Association News

Industrial Controls Shipments plunge during 1st quarter.

Press Release Summary:

May 19, 2009 - NEMA's Primary Industrial Controls Index experienced largest quarter-to-quarter decline on record, contracting more than 23% in 1st quarter of 2009 versus 4th quarter of 2008. On year-over-year basis, index showed rapid downward movement, dropping 30.5% compared to 1st quarter of 2008. Conditions in broader industrial controls market were also weak, but slightly less so, as this metric slipped 19.6% from prior quarter and more than 26% on year-over-year basis.

National Electrical Manufacturers Association (NEMA) - Rosslyn, VA

Original Press Release

Industrial Controls Shipments Plunge During the First Quarter of 2009

Press release date: May 12, 2009

( Rosslyn, Va.) May 12, 2008- NEMA's Primary Industrial Controls Index experienced its largest quarter-to-quarter decline on record, contracting more than 23 percent in the first quarter of 2009 versus the fourth quarter of 2008. On a year-over-year basis, the index showed a very rapid downward movement, dropping 30.5 percent compared to the first quarter of 2008. Indeed, just five quarters removed from registering a record high, inflation-adjusted shipments of industrial control equipment have fallen to their lowest level since 1991. Conditions in the broader industrial controls market, as measured by the Primary Industrial Controls and Adjustable Speed Drives index, were also weak, but slightly less so, as this metric slipped 19.6 percent from the prior quarter and more than 26 percent on a year-over-year basis.

The U.S. economy is in the midst of its deepest recession since at least the early 1970s, as real GDP has contracted at an average annualized rate of more than 6 percent over the last two quarters. Business investment has been especially hard hit and demand for industrial controls has mirrored that of other types of capital equipment over the past few quarters. Indeed, during the first quarter of 2009, real business spending on equipment and software plummeted nearly 34 percent on an annualized basis-the largest decline in 51 years. Increasingly tight lending standards, slumping profits, declining industrial output and a deteriorating labor market have caused businesses to rein in spending on new construction and expansion plans.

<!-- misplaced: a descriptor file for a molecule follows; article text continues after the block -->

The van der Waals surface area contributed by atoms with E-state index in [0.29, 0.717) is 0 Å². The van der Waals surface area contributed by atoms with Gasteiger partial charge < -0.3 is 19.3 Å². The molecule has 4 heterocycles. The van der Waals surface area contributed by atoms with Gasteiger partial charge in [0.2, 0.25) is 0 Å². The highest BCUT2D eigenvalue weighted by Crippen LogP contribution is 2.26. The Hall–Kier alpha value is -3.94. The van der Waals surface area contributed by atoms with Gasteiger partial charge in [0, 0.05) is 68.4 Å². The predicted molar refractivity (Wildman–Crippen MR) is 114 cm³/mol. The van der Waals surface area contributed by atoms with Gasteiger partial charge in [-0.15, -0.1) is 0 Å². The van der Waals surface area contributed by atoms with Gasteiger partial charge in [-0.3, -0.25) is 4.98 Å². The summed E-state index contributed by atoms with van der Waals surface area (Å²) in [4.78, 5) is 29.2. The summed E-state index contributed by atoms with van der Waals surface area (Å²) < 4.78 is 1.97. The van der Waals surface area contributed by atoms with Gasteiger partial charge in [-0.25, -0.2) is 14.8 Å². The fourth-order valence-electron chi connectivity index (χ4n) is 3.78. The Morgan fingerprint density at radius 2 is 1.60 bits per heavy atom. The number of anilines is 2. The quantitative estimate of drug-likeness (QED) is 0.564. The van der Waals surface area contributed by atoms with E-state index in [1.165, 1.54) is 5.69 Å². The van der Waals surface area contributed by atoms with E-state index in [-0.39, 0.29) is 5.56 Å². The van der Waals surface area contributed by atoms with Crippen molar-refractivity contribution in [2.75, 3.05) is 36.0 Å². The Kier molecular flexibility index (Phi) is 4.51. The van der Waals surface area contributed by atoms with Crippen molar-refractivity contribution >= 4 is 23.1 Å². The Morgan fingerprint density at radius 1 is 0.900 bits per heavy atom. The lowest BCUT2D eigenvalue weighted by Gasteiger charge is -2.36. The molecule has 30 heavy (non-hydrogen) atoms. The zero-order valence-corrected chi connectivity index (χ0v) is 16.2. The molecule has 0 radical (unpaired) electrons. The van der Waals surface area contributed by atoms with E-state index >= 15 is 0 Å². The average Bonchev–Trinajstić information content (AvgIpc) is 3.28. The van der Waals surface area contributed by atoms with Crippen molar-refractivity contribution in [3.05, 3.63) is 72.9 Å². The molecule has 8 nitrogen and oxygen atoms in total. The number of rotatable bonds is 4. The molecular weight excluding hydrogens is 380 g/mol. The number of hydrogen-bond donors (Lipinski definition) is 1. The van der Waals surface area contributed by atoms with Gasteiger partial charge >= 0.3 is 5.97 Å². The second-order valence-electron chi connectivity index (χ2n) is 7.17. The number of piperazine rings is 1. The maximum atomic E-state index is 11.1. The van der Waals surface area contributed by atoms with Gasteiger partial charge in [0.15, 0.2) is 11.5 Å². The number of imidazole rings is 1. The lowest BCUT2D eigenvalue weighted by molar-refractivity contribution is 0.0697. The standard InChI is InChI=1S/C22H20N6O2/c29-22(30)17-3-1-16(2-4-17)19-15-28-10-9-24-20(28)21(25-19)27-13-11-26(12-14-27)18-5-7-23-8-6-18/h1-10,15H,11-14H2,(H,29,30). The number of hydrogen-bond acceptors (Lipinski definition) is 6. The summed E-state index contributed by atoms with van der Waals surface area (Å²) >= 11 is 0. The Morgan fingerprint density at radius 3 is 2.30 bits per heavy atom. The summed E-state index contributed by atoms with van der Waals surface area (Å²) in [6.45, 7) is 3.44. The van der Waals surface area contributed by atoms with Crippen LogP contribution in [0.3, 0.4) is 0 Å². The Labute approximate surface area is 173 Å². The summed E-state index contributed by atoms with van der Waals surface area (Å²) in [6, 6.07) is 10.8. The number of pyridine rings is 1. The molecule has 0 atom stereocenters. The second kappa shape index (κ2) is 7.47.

Manufacturing continues to take hits from all sides in the current economic downturn, and in fact the factory sector is suffering the deepest recession in the post-WWII era. While much has been made of the Detroit automakers' struggles, the manufacturing sector's turmoil extends far beyond autos as producers of industrial and business equipment as well as consumer goods are seeing steep declines in output. The national average capacity utilization rate remains at an all-time low; 65 percent of operable factory capacity is currently in use for the sector as a whole, with readings in the low 30s for a few particularly hard-hit industries. On a positive note, it appears that the worst of the collapse in manufacturing activity is over; nonetheless, prospects for a speedy recovery are miniscule at this time. Demand for industrial controls and similar capital goods will remain weak for the next several quarters as businesses try to restore profitability by downsizing operations, liquidating inventories and delaying/canceling investment plans.

NEMA is the trade association of choice for the electrical manufacturing industry. Founded in 1926 and headquartered near Washington, D.C., its approximately 450 member companies manufacture products used in the generation, transmission and distribution, control, and end-use of electricity. These products are used in utility, medical imaging, industrial, commercial, institutional, and residential applications. Domestic production of electrical products sold worldwide exceeds $120 billion. In addition to its headquarters in Rosslyn, Virginia, NEMA also has offices in Beijing and Mexico City.

NEMA. Setting Standards for Excellence

Visit our website at www.nema.org

Contact: Brian Lego
Director, Economic Analysis
(703) 841-3295
bri_lego@nema.org